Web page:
Why then, if obliged by their own arguments to go ahead with the consecration of women to the episcopate, do the bishops show such reluctance?
The answer surely is that by the Act of Synod they have painted themselves into a corner. The Act requires that ‘all concerned should endeavour to ensure that …the integrity of differing beliefs and positions concerning the ordination of women to the priesthood should be mutually recognised and respected…’ It also asserts that ‘the bishop of each diocese continues as the ordinary of his diocese’. Now there’s the rub! For what if the bishop of the diocese is herself a woman? How can she remain the ‘ordinary’ of those who believe that she is not a bishop? And how can the Act of Synod reasonably oblige her to recognise and respect their opinions?
The truth is that women bishops would expose, with devastating clarity, the fragile absurdities on which the Act of Synod is based, and in which we have all connived, proponents and opponents alike. For women bishops will show how fundamental and necessary to the unity, life and integrity of the Church is the understanding of ministry expressed in Canon A4. That Canon (for those who do not have daily recourse to the Canons of the Church of England) reads as follows:
‘The Form and Manner of Making, Ordaining, and Consecrating of Bishops, Priests, and Deacons, annexed to the Book of Common Prayer and commonly known as the Ordinal, is not repugnant to the word of God; and those who are so made, ordained, or consecrated bishops, priests, or deacons, according to the said Ordinal, are lawfully made, ordained, or consecrated, and ought to be accounted both by themselves and others, to be truly bishops, priests, or deacons.’
At each new development in the saga of women priests the question which journalists ask is the same: ‘Does this mean a split?’ So far they have been disappointed by the Church of England’s familiar knack of filibustering its way out of schism. But with women bishops the talking will have to stop, and the divisions, so artfully disguised, will become apparent. Opponents of the ordination of women have a duty to point out the cost of what the Archbishop of Canterbury sees as a logical development. The cost will be coherent and structural division – dioceses and provinces with an ecclesial existence separate from and independent of, those which ordain women to the priesthood and the episcopate.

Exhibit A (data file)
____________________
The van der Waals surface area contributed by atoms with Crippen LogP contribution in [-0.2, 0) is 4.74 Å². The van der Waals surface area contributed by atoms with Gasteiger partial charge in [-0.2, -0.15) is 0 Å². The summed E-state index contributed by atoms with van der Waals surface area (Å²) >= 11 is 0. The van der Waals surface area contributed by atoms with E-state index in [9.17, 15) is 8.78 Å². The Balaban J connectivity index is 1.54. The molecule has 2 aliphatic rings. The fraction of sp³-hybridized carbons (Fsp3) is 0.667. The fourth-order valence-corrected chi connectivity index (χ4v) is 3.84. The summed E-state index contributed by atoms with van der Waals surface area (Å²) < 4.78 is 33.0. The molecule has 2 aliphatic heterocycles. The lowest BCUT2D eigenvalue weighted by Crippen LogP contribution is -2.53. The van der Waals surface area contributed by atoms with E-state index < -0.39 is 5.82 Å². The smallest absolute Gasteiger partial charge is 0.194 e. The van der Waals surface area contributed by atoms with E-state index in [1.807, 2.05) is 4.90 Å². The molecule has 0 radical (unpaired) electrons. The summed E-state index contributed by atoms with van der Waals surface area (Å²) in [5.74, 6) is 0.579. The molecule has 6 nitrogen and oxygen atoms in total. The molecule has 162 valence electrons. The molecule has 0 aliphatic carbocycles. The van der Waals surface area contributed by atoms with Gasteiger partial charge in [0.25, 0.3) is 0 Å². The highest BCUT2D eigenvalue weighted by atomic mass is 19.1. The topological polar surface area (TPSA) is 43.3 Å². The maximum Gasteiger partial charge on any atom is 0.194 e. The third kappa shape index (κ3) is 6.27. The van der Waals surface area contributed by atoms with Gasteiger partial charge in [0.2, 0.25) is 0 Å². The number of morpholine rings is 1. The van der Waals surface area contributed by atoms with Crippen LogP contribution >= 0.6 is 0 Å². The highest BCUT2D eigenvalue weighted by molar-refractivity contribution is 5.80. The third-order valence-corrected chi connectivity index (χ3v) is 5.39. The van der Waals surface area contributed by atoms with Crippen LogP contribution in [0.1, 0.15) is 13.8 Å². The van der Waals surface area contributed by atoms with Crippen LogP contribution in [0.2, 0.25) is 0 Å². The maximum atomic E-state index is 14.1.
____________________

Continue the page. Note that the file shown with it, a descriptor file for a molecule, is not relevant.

It is a price which, at present, the liberal bishops are not prepared to pay. But as the pressure increases from MOW and its supporters, and as it becomes clear that Forward in Faith is declining neither in numbers nor in determination, the inexorable process by which Anglican ecclesiology is arrived at will take its course. Pragmatism will degenerate into opportunism, and the bishops will discover (as they did in the case of the Act of Synod) that what they could not stomach is what they always intended.
It is worth reflecting, however, that though this process may well give both sides what they want – women bishops on the one hand and a Third Province on the other – it will not help either side to relate to the House of Bishops. For whilst it is possible and reasonable to establish a working relationship with those who are genuinely convinced that one is wrong, it is virtually impossible and certainly meaningless to strive for the same understanding with those who do not have the courage of their convictions.